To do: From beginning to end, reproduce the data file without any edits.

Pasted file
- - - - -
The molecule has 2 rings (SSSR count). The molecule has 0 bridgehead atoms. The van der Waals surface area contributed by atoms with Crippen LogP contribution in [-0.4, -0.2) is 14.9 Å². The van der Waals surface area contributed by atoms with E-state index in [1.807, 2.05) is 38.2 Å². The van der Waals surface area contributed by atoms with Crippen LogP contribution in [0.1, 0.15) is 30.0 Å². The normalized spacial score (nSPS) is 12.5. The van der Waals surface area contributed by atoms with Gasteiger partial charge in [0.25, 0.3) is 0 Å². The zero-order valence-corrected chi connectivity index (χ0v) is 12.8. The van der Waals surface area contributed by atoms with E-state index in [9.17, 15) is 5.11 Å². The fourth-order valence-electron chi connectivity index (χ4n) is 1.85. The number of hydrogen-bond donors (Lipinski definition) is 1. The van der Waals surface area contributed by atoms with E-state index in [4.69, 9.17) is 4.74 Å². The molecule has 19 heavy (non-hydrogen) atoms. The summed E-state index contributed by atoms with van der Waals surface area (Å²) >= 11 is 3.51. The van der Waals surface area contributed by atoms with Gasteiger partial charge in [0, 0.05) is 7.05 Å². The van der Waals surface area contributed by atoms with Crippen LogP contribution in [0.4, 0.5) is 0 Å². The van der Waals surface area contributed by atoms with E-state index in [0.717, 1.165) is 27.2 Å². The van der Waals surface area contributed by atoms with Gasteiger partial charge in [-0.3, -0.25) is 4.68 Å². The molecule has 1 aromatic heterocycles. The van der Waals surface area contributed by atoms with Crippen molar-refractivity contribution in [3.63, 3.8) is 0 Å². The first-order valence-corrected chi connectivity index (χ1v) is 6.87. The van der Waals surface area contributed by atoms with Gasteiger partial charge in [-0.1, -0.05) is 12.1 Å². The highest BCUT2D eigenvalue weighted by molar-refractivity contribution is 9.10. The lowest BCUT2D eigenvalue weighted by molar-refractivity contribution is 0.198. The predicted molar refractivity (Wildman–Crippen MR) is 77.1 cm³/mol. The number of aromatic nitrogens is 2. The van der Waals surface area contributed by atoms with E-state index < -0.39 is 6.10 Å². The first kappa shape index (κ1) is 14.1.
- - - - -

The molecule has 2 rings (SSSR count). The molecule has 0 bridgehead atoms. The van der Waals surface area contributed by atoms with Crippen LogP contribution in [-0.4, -0.2) is 14.9 Å². The van der Waals surface area contributed by atoms with E-state index in [1.807, 2.05) is 38.2 Å². The van der Waals surface area contributed by atoms with Crippen LogP contribution in [0.1, 0.15) is 30.0 Å². The normalized spacial score (nSPS) is 12.5. The van der Waals surface area contributed by atoms with Gasteiger partial charge in [0.25, 0.3) is 0 Å². The zero-order valence-corrected chi connectivity index (χ0v) is 12.8. The van der Waals surface area contributed by atoms with E-state index in [9.17, 15) is 5.11 Å². The fourth-order valence-electron chi connectivity index (χ4n) is 1.85. The number of hydrogen-bond donors (Lipinski definition) is 1. The van der Waals surface area contributed by atoms with E-state index in [4.69, 9.17) is 4.74 Å². The molecule has 19 heavy (non-hydrogen) atoms. The summed E-state index contributed by atoms with van der Waals surface area (Å²) >= 11 is 3.51. The van der Waals surface area contributed by atoms with Gasteiger partial charge in [0, 0.05) is 7.05 Å². The van der Waals surface area contributed by atoms with Crippen LogP contribution in [0.4, 0.5) is 0 Å². The van der Waals surface area contributed by atoms with E-state index in [0.717, 1.165) is 27.2 Å². The van der Waals surface area contributed by atoms with Gasteiger partial charge in [-0.3, -0.25) is 4.68 Å². The molecule has 1 aromatic heterocycles. The van der Waals surface area contributed by atoms with Crippen molar-refractivity contribution in [3.63, 3.8) is 0 Å². The first-order valence-corrected chi connectivity index (χ1v) is 6.87. The van der Waals surface area contributed by atoms with Gasteiger partial charge in [-0.1, -0.05) is 12.1 Å². The highest BCUT2D eigenvalue weighted by molar-refractivity contribution is 9.10. The lowest BCUT2D eigenvalue weighted by molar-refractivity contribution is 0.198. The predicted molar refractivity (Wildman–Crippen MR) is 77.1 cm³/mol. The number of aromatic nitrogens is 2. The van der Waals surface area contributed by atoms with E-state index < -0.39 is 6.10 Å². The first kappa shape index (κ1) is 14.1.